Materials are uploaded to Educational Materials Made Accessible (EMMA), a repository based on Bookshare’s (a partner in the project) system architecture. Axelrod said it will eventually be available for more universities to add data.

A press release on the grant said NAU had contributed “more than 700 text files from all disciplines” to the project. These are materials, Axelrod said, that “we either cut and scanned ourselves or that we received from publishers who didn't have that requirement.”

“We actually only contributed maybe a third of what we hold here because the other two-thirds of the materials...we received under an agreement that we wouldn't share them,” he said.

The first part of the grant was focused on building an infrastructure for the database, which Axelrod said was mostly complete. He expects the second part to expand on that foundation.

“All of those infrastructure and planning and data pieces needed to be designed and constructed,” he said. “Towards the end of the last phase of the grant that was all getting completed and tested. The next phase is really about building out and expanding all of those aspects and the use” of the system.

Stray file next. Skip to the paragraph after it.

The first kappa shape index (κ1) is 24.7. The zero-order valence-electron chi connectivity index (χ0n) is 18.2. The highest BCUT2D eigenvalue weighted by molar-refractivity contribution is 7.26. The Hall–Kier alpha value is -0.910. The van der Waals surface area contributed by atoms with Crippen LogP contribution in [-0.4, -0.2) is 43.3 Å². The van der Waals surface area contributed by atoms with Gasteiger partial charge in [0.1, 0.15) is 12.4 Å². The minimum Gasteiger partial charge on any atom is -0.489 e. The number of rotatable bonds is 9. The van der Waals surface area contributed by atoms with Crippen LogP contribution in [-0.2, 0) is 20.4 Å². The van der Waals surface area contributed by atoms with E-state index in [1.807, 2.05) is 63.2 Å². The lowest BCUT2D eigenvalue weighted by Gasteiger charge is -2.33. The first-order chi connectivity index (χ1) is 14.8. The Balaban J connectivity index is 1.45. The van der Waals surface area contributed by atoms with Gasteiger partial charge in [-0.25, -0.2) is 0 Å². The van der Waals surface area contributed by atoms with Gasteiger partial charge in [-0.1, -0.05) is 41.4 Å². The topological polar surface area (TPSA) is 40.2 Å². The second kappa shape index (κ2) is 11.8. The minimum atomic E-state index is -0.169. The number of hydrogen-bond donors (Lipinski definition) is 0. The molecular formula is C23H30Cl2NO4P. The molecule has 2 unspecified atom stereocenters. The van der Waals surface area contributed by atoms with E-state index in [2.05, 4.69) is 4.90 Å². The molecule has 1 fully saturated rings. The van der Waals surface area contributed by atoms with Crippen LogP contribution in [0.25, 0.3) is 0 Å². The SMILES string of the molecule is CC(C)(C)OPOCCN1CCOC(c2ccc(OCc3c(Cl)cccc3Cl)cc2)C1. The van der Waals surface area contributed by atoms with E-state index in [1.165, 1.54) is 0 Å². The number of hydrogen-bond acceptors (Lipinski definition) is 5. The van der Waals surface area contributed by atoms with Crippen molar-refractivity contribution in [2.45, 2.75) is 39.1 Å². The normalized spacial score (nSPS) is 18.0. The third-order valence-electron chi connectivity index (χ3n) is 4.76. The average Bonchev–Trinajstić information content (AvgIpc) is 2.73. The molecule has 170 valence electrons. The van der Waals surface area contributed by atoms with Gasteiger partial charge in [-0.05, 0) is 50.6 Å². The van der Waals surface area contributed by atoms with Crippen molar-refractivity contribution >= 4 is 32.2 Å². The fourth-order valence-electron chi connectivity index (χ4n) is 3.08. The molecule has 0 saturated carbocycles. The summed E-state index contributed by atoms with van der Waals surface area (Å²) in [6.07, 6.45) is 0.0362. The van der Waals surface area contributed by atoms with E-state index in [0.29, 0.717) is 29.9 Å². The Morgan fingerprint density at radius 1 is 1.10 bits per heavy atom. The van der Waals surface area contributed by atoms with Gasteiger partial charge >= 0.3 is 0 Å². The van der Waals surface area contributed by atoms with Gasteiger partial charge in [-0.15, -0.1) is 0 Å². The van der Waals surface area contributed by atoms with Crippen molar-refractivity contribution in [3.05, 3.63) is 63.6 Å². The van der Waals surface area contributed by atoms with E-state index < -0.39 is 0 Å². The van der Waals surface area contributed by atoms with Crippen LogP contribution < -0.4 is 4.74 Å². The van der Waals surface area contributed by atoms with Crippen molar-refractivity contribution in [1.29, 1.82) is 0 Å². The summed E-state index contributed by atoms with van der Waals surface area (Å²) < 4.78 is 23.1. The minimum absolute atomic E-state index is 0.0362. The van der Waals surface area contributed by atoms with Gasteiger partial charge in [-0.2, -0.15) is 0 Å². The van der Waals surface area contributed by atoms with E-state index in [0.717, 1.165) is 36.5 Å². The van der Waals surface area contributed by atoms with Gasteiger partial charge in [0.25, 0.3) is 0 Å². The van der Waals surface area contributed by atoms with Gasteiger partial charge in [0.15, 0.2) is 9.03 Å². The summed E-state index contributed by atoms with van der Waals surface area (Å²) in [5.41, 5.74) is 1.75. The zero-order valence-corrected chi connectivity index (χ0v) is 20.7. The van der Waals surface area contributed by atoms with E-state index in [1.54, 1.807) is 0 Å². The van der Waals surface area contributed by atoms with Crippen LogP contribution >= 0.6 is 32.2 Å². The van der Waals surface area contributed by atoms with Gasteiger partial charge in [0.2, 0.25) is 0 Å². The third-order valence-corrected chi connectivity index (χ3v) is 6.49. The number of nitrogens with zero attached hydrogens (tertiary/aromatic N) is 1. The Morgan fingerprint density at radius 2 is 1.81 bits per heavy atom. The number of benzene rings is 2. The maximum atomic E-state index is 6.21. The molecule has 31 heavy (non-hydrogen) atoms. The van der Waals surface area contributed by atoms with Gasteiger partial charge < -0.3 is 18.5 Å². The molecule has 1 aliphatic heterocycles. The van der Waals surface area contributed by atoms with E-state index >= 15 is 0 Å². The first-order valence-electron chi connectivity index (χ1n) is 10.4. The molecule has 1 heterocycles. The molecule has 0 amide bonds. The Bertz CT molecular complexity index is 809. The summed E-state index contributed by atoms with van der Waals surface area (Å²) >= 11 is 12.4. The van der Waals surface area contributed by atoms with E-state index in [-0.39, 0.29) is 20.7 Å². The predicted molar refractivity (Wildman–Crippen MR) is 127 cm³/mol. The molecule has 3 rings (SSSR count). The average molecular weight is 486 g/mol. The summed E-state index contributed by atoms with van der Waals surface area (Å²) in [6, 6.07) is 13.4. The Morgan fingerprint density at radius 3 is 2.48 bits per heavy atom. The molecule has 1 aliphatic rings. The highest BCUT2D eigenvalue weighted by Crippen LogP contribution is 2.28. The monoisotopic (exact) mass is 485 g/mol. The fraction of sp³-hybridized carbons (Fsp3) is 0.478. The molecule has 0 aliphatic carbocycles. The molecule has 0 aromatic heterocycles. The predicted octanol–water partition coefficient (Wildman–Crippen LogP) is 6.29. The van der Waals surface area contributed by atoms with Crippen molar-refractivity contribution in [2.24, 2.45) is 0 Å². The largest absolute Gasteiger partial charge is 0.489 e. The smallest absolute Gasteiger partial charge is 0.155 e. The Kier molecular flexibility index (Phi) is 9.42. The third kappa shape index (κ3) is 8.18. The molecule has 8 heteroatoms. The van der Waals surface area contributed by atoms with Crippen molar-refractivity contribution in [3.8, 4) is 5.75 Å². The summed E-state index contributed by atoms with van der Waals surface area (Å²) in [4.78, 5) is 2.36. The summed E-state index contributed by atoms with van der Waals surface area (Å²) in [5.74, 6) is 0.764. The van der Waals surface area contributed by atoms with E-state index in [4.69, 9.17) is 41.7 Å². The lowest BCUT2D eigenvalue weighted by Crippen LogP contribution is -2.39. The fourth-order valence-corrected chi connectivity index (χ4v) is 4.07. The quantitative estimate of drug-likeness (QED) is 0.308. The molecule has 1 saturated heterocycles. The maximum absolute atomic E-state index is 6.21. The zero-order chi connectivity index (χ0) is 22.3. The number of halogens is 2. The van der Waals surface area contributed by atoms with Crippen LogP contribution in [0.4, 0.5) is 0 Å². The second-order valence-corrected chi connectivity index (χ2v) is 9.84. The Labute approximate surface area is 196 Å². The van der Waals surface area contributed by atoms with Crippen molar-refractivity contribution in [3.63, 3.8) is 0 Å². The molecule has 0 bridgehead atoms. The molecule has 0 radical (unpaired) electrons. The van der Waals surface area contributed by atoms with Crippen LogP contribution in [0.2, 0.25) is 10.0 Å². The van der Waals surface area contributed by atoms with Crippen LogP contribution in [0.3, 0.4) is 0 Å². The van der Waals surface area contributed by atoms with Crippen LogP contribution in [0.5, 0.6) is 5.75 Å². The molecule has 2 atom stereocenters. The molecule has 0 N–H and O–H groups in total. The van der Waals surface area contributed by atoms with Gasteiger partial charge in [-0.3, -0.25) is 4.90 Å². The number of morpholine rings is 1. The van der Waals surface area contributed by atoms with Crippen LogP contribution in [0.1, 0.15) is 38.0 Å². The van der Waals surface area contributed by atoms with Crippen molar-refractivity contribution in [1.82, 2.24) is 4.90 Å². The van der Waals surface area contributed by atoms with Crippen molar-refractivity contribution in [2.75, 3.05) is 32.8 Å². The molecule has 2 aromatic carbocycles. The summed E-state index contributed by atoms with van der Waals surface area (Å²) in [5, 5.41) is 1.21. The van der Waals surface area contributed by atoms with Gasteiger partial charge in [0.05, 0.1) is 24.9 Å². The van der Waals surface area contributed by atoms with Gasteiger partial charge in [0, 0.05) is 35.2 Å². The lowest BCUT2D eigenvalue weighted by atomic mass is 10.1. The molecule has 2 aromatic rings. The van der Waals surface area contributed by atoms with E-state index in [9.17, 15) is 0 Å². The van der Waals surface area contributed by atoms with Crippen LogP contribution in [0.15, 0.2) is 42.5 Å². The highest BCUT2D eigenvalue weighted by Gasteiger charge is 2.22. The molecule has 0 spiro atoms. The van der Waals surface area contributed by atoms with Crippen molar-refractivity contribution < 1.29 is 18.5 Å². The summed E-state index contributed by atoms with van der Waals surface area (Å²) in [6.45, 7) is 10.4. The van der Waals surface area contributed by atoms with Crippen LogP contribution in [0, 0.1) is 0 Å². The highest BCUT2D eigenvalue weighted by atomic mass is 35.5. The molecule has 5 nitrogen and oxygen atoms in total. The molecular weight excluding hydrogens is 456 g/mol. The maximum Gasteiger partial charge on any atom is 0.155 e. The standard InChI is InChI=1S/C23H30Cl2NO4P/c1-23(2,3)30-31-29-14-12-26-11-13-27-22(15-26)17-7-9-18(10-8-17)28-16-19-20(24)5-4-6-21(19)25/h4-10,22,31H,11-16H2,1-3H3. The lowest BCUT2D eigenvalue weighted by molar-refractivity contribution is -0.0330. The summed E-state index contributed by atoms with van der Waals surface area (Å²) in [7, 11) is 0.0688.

He said a few additional institutions had been brought into this phase of the pilot project.

“Ultimately,” Axelrod said, “it's something that we would want to offer as a membership organization so that schools around the country could pay a reasonable fee to participate.”

He gave the example of a smaller institution, such as a community college, with a disability support team of only a few people to help several students with disabilities.

“The process of doing all those materials and converting,” he said, “that is really difficult for a small office like that and it impacts the students. Institutions like that, for an affordable membership, could then have access to a repository where they could go get a lot of the materials they needed and not have to have everybody around the country repeating all the same work over and over and over again.”

That’s still in the project’s future, however.

“Right now it’s about growing the pilot group and continuing to test the usability,” Axelrod said. “I think the metadata and usability of the system is still something that needs to be evaluated and improved over time. And then, when you've got something that feels really functional, to be able to make it available”